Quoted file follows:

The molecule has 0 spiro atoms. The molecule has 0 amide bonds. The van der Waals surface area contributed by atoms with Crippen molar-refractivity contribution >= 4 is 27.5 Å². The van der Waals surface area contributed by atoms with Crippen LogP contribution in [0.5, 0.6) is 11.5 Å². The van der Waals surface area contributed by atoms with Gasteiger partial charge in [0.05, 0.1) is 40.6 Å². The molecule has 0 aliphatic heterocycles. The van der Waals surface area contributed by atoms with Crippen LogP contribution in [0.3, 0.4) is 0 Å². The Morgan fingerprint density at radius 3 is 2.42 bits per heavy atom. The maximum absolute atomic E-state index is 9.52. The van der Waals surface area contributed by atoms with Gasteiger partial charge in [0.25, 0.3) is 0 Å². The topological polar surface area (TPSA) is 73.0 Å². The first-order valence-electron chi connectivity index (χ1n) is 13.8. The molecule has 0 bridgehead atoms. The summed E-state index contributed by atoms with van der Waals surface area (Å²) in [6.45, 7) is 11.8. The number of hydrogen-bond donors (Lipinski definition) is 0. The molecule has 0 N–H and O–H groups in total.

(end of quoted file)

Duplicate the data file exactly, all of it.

The molecule has 0 spiro atoms. The molecule has 0 amide bonds. The van der Waals surface area contributed by atoms with Crippen molar-refractivity contribution >= 4 is 27.5 Å². The van der Waals surface area contributed by atoms with Crippen LogP contribution in [0.5, 0.6) is 11.5 Å². The van der Waals surface area contributed by atoms with Gasteiger partial charge in [0.05, 0.1) is 40.6 Å². The molecule has 0 aliphatic heterocycles. The van der Waals surface area contributed by atoms with Crippen LogP contribution in [0.3, 0.4) is 0 Å². The Morgan fingerprint density at radius 3 is 2.42 bits per heavy atom. The maximum absolute atomic E-state index is 9.52. The van der Waals surface area contributed by atoms with Gasteiger partial charge in [0.25, 0.3) is 0 Å². The topological polar surface area (TPSA) is 73.0 Å². The first-order valence-electron chi connectivity index (χ1n) is 13.8. The molecule has 0 bridgehead atoms. The summed E-state index contributed by atoms with van der Waals surface area (Å²) in [6.45, 7) is 11.8. The number of hydrogen-bond donors (Lipinski definition) is 0. The molecule has 0 N–H and O–H groups in total.